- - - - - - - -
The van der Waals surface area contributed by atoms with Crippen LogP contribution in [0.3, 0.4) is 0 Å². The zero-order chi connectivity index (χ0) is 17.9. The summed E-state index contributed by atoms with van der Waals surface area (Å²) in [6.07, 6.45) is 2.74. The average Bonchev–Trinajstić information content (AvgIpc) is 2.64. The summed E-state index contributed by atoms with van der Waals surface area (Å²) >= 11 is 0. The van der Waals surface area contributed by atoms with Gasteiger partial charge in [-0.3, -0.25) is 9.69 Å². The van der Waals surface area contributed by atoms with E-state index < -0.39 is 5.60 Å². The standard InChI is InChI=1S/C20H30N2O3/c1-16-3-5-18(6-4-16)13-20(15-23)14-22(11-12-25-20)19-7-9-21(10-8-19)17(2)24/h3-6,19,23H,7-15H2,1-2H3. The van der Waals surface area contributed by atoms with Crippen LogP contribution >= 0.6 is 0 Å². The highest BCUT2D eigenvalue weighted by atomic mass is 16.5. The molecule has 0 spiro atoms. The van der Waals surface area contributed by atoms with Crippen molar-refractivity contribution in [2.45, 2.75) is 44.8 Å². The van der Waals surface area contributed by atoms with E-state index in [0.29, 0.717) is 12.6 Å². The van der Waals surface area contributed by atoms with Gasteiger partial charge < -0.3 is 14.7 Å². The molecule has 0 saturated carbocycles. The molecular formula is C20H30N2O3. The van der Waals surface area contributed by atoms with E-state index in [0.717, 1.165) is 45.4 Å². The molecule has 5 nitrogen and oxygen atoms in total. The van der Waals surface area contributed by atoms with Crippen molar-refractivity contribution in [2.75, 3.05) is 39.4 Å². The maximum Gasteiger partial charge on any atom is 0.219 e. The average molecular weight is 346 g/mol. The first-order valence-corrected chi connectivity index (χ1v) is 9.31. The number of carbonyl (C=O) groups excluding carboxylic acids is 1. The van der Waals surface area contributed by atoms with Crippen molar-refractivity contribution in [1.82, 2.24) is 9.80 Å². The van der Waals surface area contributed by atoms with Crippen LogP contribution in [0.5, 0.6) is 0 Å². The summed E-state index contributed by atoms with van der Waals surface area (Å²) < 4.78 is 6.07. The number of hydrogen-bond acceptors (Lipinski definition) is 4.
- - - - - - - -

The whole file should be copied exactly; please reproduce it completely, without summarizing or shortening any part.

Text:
The van der Waals surface area contributed by atoms with Crippen LogP contribution in [0.3, 0.4) is 0 Å². The zero-order chi connectivity index (χ0) is 17.9. The summed E-state index contributed by atoms with van der Waals surface area (Å²) in [6.07, 6.45) is 2.74. The average Bonchev–Trinajstić information content (AvgIpc) is 2.64. The summed E-state index contributed by atoms with van der Waals surface area (Å²) >= 11 is 0. The van der Waals surface area contributed by atoms with Gasteiger partial charge in [-0.3, -0.25) is 9.69 Å². The van der Waals surface area contributed by atoms with E-state index < -0.39 is 5.60 Å². The standard InChI is InChI=1S/C20H30N2O3/c1-16-3-5-18(6-4-16)13-20(15-23)14-22(11-12-25-20)19-7-9-21(10-8-19)17(2)24/h3-6,19,23H,7-15H2,1-2H3. The van der Waals surface area contributed by atoms with Crippen LogP contribution >= 0.6 is 0 Å². The highest BCUT2D eigenvalue weighted by atomic mass is 16.5. The molecule has 0 spiro atoms. The van der Waals surface area contributed by atoms with Crippen molar-refractivity contribution in [2.45, 2.75) is 44.8 Å². The van der Waals surface area contributed by atoms with E-state index in [0.29, 0.717) is 12.6 Å². The van der Waals surface area contributed by atoms with Gasteiger partial charge < -0.3 is 14.7 Å². The molecule has 0 saturated carbocycles. The molecular formula is C20H30N2O3. The van der Waals surface area contributed by atoms with E-state index in [0.717, 1.165) is 45.4 Å². The molecule has 5 nitrogen and oxygen atoms in total. The van der Waals surface area contributed by atoms with Crippen molar-refractivity contribution in [2.75, 3.05) is 39.4 Å². The maximum Gasteiger partial charge on any atom is 0.219 e. The average molecular weight is 346 g/mol. The first-order valence-corrected chi connectivity index (χ1v) is 9.31. The number of carbonyl (C=O) groups excluding carboxylic acids is 1. The van der Waals surface area contributed by atoms with Crippen molar-refractivity contribution in [1.82, 2.24) is 9.80 Å². The van der Waals surface area contributed by atoms with Crippen LogP contribution in [0.5, 0.6) is 0 Å². The summed E-state index contributed by atoms with van der Waals surface area (Å²) < 4.78 is 6.07. The number of hydrogen-bond acceptors (Lipinski definition) is 4.